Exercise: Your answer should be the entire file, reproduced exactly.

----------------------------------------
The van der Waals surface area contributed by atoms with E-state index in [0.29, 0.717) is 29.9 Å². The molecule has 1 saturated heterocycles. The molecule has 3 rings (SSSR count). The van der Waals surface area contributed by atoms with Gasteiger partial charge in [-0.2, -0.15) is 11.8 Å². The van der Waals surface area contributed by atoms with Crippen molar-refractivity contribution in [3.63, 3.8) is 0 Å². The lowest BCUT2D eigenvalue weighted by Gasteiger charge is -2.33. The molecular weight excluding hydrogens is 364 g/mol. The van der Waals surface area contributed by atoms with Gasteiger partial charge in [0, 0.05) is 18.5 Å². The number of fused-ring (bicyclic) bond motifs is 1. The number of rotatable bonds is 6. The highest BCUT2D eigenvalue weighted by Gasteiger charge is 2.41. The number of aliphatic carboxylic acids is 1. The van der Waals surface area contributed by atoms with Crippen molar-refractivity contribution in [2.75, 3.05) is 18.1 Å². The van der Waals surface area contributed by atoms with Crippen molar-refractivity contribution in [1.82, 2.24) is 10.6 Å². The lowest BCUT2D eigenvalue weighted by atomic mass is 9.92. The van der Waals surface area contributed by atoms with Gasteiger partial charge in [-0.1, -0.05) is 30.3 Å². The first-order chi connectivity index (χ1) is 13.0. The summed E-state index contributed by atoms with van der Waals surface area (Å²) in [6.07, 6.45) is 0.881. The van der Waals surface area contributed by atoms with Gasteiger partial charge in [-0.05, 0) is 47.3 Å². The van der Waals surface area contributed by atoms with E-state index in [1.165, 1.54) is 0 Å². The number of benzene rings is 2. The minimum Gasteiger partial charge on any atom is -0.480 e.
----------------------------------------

The van der Waals surface area contributed by atoms with E-state index in [0.29, 0.717) is 29.9 Å². The molecule has 1 saturated heterocycles. The molecule has 3 rings (SSSR count). The van der Waals surface area contributed by atoms with Gasteiger partial charge in [-0.2, -0.15) is 11.8 Å². The van der Waals surface area contributed by atoms with Crippen molar-refractivity contribution in [3.63, 3.8) is 0 Å². The lowest BCUT2D eigenvalue weighted by Gasteiger charge is -2.33. The molecular weight excluding hydrogens is 364 g/mol. The van der Waals surface area contributed by atoms with Gasteiger partial charge in [0, 0.05) is 18.5 Å². The number of fused-ring (bicyclic) bond motifs is 1. The number of rotatable bonds is 6. The highest BCUT2D eigenvalue weighted by Gasteiger charge is 2.41. The number of aliphatic carboxylic acids is 1. The van der Waals surface area contributed by atoms with Crippen molar-refractivity contribution in [2.75, 3.05) is 18.1 Å². The van der Waals surface area contributed by atoms with Crippen molar-refractivity contribution in [1.82, 2.24) is 10.6 Å². The lowest BCUT2D eigenvalue weighted by atomic mass is 9.92. The van der Waals surface area contributed by atoms with Gasteiger partial charge in [-0.1, -0.05) is 30.3 Å². The first-order chi connectivity index (χ1) is 13.0. The summed E-state index contributed by atoms with van der Waals surface area (Å²) in [6.07, 6.45) is 0.881. The van der Waals surface area contributed by atoms with Gasteiger partial charge in [-0.05, 0) is 47.3 Å². The van der Waals surface area contributed by atoms with E-state index in [1.165, 1.54) is 0 Å². The number of benzene rings is 2. The minimum Gasteiger partial charge on any atom is -0.480 e.